Discussion in 'Open Discussion' started by RnR, Nov 10, 2011.
The Most Expensive Photos Ever Sold
Am I missing something?
how about the phone number of his agent!!!....thats what I call a good salesman
Apparently $4.338 million less Christie's commission ...
Well the photo's definitely missing something - like erm, something interesting.
And I see he also got the number 3 spot - third most expensive picture - for a blurry shot or 2 inside a store. $3.3 mill for that dogs breakfast. What's goin on??
This is why I'll never be rich. This would have been deleted off my hard drive long ago...
had one like that - threw it away.
What is the world coming to?? How do I get in touch with his agent / the gallery that promoted this.
What was his name again................Mr R Ipoff
He must have had his brother in law driving up the bidding for this...
+1. I find this reassuring, in fact. If this photo is worth $4mln+, I am a very rich man because each pic in my portfolio should be at least 10mln.
Wow, tough crowd. I really like it. The dollar amount is meaningless. Whomever bought that uses $100 bills as toilet paper.
If you guys saw it in person, you'd understand Andreas Gursky's work. It's 6x14 feet, and it's a huge stitch made up of many large-format film shots. Once he has his image in the computer, he will go through and edit individual pixels to tweak the image to his liking, and this is with the maximum Photoshop filesize of 300,000 x 300,000 (he may even use more than one file for his images). There's just as much of a photo from 20 feet away as there is from 6 inches away.
Read up on him:
MoMA.org | Interactives | Exhibitions | 2001 | Andreas Gursky
Andreas Gursky - Matthew Marks Gallery
Andreas Gursky - Wikipedia, the free encyclopedia
If there is an artist that is being displayed the world over in the finest museums that we have, and selling the most expensive photographs ever made, and you're not seeing why, then obviously there's something that you must be missing. Haven't you guys heard of google?
This New York Mag critic must be eating his words, after what he wrote 4 years ago:
Andreas Gursky -- New York Magazine Art Review
By the way, the #3 photo isn't just some blurry shot. Don't confuse an up-rezzed image on some website for the artist's work. This just reinforces, don't keep all those photos cooped up on your hard drive! Edit them to your liking, send them to your favorite printer, and enjoy the tangible photos! There's a certain quality you just don't get looking at a miniaturization of your photographs on an LCD screen. I like Holland Imaging in Austin, since they are local, but there are a ton of great printers. Get your photos up on your wall! A doctor friend of mine has many of his own prints, and those of friends, adorning his office. It makes it a wonderful place to visit. There's even a place in California, I think, that will make silver gelatin prints of digital files!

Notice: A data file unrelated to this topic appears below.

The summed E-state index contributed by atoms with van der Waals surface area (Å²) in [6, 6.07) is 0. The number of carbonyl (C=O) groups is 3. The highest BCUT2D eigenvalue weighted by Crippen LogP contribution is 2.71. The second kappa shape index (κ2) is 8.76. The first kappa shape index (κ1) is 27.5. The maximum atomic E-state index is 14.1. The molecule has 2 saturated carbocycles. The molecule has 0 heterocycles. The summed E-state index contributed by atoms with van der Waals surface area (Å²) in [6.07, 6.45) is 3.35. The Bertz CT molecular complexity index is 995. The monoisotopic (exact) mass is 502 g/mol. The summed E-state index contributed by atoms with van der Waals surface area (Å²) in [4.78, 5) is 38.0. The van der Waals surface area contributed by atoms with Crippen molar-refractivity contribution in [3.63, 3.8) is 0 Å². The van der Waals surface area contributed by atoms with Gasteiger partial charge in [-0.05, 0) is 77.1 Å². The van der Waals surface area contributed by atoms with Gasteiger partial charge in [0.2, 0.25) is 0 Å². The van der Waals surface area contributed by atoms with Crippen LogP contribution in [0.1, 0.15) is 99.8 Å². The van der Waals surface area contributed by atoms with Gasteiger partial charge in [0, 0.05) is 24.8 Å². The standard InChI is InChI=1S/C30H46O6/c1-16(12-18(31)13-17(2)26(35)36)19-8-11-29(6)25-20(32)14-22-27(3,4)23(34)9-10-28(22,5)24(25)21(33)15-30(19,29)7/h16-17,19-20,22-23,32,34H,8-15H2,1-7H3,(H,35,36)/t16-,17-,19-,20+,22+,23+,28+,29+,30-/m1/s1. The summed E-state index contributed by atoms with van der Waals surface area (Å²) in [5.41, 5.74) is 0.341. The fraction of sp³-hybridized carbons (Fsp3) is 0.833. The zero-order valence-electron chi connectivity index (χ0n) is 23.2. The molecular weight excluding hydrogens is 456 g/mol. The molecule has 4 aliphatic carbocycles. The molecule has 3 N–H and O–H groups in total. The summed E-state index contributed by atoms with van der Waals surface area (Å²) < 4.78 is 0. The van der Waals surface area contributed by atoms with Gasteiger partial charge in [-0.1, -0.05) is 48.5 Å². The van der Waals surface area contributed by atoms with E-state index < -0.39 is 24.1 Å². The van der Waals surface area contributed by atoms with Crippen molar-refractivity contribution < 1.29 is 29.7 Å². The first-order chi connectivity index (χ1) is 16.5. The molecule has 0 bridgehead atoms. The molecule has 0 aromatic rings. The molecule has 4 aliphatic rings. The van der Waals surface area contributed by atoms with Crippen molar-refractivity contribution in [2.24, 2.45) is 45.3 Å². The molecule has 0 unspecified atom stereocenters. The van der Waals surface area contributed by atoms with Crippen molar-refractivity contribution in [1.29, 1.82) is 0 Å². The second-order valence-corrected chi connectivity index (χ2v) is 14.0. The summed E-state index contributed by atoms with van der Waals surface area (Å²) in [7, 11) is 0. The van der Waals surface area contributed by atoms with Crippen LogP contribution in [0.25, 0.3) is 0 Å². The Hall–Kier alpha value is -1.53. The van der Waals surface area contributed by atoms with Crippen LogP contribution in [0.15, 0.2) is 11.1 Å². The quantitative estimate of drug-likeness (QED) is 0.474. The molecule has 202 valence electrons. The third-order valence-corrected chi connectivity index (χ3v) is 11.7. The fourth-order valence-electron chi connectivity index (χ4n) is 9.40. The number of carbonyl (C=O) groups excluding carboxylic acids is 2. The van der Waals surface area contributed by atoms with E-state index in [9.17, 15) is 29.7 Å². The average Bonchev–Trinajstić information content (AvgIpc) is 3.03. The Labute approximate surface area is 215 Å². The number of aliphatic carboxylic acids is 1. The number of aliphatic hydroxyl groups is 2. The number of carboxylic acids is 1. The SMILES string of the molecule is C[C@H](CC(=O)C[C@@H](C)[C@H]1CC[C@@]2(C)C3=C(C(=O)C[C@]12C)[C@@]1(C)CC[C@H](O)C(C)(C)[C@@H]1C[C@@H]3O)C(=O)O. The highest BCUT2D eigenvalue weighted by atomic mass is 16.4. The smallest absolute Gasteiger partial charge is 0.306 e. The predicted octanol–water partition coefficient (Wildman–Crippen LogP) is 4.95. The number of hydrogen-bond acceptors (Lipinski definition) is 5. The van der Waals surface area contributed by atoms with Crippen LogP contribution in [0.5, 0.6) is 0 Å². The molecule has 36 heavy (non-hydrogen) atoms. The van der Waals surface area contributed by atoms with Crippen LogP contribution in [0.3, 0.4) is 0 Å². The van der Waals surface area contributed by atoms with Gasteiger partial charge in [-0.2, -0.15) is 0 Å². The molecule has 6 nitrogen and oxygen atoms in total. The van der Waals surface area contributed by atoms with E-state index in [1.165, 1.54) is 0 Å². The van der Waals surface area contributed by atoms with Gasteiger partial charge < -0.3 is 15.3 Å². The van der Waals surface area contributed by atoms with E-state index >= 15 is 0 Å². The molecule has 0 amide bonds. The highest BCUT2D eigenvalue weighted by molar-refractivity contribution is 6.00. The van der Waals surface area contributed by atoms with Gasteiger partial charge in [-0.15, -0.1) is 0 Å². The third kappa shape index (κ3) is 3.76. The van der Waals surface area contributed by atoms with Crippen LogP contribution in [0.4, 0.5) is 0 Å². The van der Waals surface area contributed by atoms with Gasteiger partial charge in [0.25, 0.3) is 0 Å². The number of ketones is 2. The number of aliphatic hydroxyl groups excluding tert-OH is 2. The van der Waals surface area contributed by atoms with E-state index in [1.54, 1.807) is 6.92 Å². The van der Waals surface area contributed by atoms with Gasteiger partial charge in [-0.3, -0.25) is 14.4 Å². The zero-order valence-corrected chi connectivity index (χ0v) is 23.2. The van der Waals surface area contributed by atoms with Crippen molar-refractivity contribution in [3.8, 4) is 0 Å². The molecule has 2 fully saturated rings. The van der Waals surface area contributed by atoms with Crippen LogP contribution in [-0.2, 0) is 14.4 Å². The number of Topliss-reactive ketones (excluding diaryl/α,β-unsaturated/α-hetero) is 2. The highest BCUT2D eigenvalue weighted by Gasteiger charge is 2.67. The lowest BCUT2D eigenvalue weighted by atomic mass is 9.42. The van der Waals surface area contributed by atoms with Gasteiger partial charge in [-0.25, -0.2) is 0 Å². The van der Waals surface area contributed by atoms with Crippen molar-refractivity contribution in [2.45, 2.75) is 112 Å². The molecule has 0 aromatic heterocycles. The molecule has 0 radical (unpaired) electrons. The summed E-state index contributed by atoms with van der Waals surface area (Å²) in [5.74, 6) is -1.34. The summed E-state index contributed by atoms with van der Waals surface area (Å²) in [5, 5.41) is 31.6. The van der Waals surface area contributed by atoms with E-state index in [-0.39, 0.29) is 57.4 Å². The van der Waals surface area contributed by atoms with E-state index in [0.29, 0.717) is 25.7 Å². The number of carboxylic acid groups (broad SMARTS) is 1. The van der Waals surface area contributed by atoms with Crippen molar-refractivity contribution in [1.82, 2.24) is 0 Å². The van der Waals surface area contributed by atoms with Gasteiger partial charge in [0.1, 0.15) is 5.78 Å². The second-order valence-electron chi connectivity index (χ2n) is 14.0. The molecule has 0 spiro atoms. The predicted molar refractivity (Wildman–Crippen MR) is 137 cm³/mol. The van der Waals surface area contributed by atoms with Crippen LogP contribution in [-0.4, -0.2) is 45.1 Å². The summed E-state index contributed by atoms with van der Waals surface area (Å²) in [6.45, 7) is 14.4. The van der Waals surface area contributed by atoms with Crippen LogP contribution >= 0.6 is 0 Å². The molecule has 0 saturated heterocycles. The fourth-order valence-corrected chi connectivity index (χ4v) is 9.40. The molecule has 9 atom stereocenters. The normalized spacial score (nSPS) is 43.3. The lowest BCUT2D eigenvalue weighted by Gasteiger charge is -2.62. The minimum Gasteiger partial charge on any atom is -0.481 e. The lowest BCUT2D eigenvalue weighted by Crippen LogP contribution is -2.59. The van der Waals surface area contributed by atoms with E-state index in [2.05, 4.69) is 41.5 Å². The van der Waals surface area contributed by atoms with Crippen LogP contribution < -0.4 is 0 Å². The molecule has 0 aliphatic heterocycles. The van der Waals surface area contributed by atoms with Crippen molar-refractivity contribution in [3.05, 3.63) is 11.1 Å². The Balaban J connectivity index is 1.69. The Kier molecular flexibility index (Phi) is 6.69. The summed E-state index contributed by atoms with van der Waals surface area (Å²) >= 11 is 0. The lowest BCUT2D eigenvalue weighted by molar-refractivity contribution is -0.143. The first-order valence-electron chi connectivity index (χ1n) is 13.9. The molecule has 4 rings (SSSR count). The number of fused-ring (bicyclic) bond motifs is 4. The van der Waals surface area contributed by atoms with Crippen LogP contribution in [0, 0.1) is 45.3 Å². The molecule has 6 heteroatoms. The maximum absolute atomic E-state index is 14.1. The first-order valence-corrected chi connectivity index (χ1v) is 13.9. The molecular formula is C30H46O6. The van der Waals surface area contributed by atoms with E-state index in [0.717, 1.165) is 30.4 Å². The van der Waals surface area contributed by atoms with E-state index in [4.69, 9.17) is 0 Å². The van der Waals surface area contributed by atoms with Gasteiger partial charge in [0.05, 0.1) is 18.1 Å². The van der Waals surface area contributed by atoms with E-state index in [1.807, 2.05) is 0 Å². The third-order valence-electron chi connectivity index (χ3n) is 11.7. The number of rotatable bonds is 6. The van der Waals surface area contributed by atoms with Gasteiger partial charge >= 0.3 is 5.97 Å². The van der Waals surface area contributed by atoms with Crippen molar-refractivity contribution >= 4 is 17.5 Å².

Here's a slightly better representation of 99 Cent II from this webpage, although still not representative of the immense scale 7x11 foot original:
Andreas Gursky’s Giant Photos : ‘the 99 Cent II Diptychon’ « CreARTion
dunno.. even if its good to see in person, I'm not sure whether I'd like to have a picture of a supermarket in my house or gallery even. I rather have Charles Cramers print.
or maybe I just can't afford it..
Thanks for clarifying.
STILL... Are you paying for the image, or the brand? I get his other pictures, and why they may have sold for bajillions, but this?
I'm sure you were just being flip; but he's an artist, not a brand. Even at this small size, I like it. But I like minimalist landscapes. Can you imagine what this must look like filling a wall?
Obviously it has sold for more than a similar one would (if one existed) by a lesser known artists.
Brands manufacture multiple copies of the same thing most of the time guaranteeing a declining value. An artists creates an individual piece that may be imitated, but never truly duplicated. If it is good enough, it will appreciate in value (at least to those who appreciate it).
I like this thread. To me it points out the obvious that I had noticed from my years working as a photographer.... photographers that are very much into things like talking about equipment all the time, pixel peeping etc. seldom "get" art. It wasn't a surprise that most on this thread think that Gursky's work is dumb. The other side of that is fine art people usually feel the same about technical photographers, they don't get the fascination with equipment.
One thing that this thread should teach everyone though is to decide on your photographic style, stick to it and create as much work as you can.
I like this guy's work. He's photographing seemingly mundane, everyday subjects that at first, seem from a far almost abstract. Then the closer you get, more and more detail is revealed. I'd love to see those prints in person.
Probably go down well in a mental institution as they are the only ones that can fathom it out and see real meaning in it other than the photographer.
The size and work involved in editing to my mind still does nothing to justify the price paid for a photo of a river with blown out sky, and rows of items on supermarket shelves not what I would class as Fine Art, but I guess I must be living in another dimension!
It reminds me of a certain piece of work that won fame in a UK gallery and has made the artist? a lot of money - it was called "My bed".............................!
The justification is that someone was willing to pay that price for it, nothing more.
I agree. I'm thinking to print my pictures myself. But in this economy its hard to justify the cost if the picture doesn't sell. But then again.. maybe I can sell it for $4,335.00 a pop
The company you're talking about is DigitalSilverImaging. They make color prints too now.
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